Fortunately, during the last three decades, design thinking and education practices have emerged in several K-12 settings, including the Fallingwater Institute, design-ed (, Design Learning Network (, Design Research Society, and the Design Interest Group (DIG), a special interest member group within the National Art Education Association (NAEA). All advocate for the capacity of Design Education to support the learning of 21st Century Skills. Yet, their message has not found broad acceptance in mainstream K-12 settings. In April 2021 the American Institute of Architects (AIA), recognizing both the need for a more diverse pipeline and the educational benefits of introducing the profession in K-12 settings, released two informative guides targeting students and school counselors. Albeit useful, these guides offer young students limited direct experiential understanding of the profession. Moreover, in the absence of more holistic guidelines, contemporary Design Education curricula remain local, ad hoc, and organic. Offerings are either an exception to the school’s main curriculum or a boutique pedagogy provided by external consultants, operating parallel but not integral to the standing school curriculum.

There is much enthusiasm for re-designing education by adopting design thinking, even if there remains a lack of clarity in how to do so. This makes existing programs vulnerable to a fate like CHAD’s (The Charter High School for Architecture + Design). Founded by the Philadelphia chapter of the AIA in 1999, CHAD’s mission was to increase the number of minorities in the design fields so that our professions might start to resemble the world at large, rather than remain a privileged, white, male dominated enclave. From the corner of 7th Street and Sansom Streets, for 20 years, CHAD served over 600 students annually from 53 zip codes. Teaching at CHAD for 11 years and as Director of Design Education, my faculty and I built a robust curriculum. Most students arrived in the 9th grade with no prior design experience; often their Philadelphia middle schools did not offer art. They arrived testing between 4th and 6th grade levels for math and literacy and CHAD was expected to elevate their proficiency to grade level. This insurmountable task was part of the Philadelphia School District’s ill-conceived rationale for closure.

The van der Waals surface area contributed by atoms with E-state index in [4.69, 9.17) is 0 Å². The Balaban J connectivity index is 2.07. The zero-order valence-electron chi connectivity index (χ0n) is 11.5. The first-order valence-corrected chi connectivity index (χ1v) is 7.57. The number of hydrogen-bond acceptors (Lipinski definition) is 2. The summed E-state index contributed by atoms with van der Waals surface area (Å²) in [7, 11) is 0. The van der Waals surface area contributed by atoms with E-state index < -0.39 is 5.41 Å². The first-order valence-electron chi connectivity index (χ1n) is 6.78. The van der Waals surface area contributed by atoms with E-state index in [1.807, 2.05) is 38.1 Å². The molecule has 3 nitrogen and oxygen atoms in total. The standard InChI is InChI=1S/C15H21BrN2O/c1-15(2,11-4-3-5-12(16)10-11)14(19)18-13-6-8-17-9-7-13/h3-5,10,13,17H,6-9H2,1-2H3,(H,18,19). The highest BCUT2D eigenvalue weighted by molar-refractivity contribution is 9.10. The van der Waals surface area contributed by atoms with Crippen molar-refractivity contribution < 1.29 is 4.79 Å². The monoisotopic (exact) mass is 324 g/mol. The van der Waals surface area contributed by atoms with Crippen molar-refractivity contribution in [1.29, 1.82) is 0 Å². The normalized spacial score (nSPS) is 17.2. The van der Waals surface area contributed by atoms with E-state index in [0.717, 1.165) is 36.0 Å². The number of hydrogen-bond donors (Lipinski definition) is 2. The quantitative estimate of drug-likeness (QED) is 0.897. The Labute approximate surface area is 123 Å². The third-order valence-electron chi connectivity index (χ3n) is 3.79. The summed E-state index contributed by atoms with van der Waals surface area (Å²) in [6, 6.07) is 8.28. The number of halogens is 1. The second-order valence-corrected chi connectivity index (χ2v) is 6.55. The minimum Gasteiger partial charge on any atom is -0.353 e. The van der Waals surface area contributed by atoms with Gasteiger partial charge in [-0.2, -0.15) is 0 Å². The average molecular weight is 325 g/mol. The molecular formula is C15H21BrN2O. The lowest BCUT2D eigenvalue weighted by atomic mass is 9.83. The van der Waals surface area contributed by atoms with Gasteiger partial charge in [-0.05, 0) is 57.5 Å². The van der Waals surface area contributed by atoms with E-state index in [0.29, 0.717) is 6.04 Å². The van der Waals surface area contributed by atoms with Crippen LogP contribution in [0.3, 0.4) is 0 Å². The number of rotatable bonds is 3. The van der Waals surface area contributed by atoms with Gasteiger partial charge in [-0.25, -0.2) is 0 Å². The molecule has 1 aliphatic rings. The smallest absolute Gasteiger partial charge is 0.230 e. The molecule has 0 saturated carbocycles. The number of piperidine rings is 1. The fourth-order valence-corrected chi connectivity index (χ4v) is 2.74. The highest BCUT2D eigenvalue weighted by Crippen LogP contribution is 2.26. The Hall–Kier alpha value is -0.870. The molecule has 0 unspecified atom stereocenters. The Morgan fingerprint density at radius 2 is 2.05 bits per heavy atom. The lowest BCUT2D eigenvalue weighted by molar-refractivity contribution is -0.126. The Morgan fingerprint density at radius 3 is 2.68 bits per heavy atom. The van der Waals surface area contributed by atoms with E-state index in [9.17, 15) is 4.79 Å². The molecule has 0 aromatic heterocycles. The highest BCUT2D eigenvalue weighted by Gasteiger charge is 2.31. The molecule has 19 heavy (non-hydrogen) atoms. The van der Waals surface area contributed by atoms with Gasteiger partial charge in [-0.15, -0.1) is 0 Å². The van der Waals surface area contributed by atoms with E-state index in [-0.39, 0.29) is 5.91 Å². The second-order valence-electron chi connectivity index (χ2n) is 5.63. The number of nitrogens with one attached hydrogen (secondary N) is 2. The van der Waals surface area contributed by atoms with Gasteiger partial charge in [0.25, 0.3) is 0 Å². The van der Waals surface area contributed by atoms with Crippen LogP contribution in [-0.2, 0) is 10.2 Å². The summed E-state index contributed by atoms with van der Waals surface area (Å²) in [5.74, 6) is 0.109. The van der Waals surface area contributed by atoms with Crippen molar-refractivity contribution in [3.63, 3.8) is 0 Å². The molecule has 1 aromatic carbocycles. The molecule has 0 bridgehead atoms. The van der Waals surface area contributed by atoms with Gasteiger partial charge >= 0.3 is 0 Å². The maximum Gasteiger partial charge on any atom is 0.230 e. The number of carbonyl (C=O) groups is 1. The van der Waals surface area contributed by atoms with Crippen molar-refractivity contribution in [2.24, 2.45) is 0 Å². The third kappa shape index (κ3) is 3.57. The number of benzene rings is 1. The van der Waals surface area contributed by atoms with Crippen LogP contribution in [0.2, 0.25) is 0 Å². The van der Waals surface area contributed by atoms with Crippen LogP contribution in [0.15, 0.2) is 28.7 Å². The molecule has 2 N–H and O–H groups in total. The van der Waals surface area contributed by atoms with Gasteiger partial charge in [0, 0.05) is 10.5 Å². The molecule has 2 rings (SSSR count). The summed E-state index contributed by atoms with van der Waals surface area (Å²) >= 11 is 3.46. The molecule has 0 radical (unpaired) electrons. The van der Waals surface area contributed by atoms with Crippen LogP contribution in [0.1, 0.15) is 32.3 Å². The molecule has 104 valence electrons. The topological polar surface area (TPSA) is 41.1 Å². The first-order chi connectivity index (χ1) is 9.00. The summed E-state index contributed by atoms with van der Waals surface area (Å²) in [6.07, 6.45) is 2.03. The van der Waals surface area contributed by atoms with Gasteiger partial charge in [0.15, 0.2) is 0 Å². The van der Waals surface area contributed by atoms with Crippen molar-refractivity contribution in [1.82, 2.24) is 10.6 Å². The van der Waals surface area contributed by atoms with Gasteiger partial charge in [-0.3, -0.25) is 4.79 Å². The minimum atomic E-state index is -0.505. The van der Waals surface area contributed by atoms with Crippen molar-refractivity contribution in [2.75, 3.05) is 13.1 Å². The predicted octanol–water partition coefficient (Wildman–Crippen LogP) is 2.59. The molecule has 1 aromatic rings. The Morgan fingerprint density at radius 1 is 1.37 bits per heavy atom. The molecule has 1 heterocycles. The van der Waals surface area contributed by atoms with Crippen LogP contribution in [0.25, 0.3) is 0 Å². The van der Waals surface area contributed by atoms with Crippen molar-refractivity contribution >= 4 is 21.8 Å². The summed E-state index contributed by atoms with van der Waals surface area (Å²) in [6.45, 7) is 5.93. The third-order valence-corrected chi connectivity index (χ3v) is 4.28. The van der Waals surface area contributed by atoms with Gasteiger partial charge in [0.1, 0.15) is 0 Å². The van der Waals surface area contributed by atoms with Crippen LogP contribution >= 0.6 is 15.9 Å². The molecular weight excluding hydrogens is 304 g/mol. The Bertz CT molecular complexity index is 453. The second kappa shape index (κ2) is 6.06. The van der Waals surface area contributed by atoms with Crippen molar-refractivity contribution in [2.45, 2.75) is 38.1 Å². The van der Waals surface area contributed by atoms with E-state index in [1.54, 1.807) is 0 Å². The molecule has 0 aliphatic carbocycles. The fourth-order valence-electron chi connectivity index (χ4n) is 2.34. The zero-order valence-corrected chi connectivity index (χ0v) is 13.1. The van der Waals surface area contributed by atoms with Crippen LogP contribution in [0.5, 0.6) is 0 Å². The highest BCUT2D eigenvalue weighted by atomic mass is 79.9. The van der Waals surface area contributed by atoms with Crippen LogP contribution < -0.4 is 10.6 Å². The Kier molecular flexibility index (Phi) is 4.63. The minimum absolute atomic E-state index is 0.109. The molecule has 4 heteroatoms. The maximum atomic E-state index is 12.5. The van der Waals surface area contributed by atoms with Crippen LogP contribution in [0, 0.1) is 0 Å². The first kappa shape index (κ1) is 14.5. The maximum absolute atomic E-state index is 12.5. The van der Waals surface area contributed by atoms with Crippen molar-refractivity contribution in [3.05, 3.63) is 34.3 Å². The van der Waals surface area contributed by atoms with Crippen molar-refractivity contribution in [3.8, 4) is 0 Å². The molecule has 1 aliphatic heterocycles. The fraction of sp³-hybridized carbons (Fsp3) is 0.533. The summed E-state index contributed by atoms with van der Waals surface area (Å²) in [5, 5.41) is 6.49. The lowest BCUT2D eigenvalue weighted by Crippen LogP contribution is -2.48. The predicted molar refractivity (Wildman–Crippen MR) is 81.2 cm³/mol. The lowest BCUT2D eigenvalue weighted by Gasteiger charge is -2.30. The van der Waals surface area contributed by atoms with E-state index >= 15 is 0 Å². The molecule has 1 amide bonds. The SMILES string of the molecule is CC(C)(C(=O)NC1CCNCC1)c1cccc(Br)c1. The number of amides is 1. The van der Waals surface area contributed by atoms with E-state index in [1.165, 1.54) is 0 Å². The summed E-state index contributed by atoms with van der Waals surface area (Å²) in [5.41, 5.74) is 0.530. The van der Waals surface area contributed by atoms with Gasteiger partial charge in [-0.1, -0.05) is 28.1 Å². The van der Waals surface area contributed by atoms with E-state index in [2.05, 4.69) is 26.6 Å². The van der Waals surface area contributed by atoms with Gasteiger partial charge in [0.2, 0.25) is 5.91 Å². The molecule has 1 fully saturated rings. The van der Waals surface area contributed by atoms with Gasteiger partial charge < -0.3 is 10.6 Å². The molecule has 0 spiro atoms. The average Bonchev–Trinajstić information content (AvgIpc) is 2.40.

Without portfolio or application requirements, many students did not enroll into CHAD for the design curriculum. Yet, thrust into a design-based curriculum, students discovered a different intelligence—that of their hands, found through making. By their senior year, students majored in Architecture, Fashion Design, Fine Art, Graphic Design, Industrial/Product Design, or Photography. They matriculated into college design programs around the country, often with substantial financial aid or full scholarships. Alumni are now contributing members of society in or parallel to design professions: Quinta Brunson, of the acclaimed television series Abbott Elementary; Quil Lemons, celebrity and fashion photographer; Sean Canty, Assistant Professor of Architecture at Harvard’s Graduate School of Design.

The Philadelphia School District (PSD) gave little credit to CHAD for fulfilling its equity-centered mission: to increase access to design education for immigrant communities and communities of color both of whom remain significantly. In 2020, mid-pandemic, the PSD closed CHAD, in part based on test scores. With the closing of CHAD, this access no longer exists in Philadelphia.

Should the K-12 design education movement continue to grow, which appears likely, engaging how best to integrate its practices and requirements into existing K-12 settings is essential. No widely accepted guidelines or frameworks exist in the United States for adopting design thinking and education in K-12. The workings of a typical secondary education, whose day is governed by class periods and bells, inhibits adoption of such practices. Because the benefits of design education remain unclear to those outside the field, it is unpersuasive to the very schools and districts whose students may most gain from this way of learning. These impediments harm under-resourced schools which perpetuate antiquated technocratic curricula and schools highly constrained by secondary education high-stakes testing. Clarifying its practices, illuminating design education’s pedagogical utility, and identifying impediments to broader adoption will enable a re-designing of education, offering more students the opportunity to think with their hands.


1. Nigel Cross, “Designerly Ways of Knowing,” Design Studies, 1982 3 (4), 221-227.

Andrew Phillips is the Chair of the School of Design at Philadelphia Performing Arts Charter School and was the Director of Design Education at the now defunct Charter High School for Architecture and Design.


The mosh pit. Miranda Davis and Santino Borgesi prepare their final models for dDay presentations. Kyla Fox and Kayla Goodwin finish fabrication on their container for a precious object. Frank Farmer, Simon Morris, and Michael Landy build exhibit panels for dDay. Julia Rudi and Samantha Di Angelo are also pictured. Philadelphia Performing Arts Charter School, 21 May 2022. Photo: Courtesy of Philadelphia Performing Arts Charter School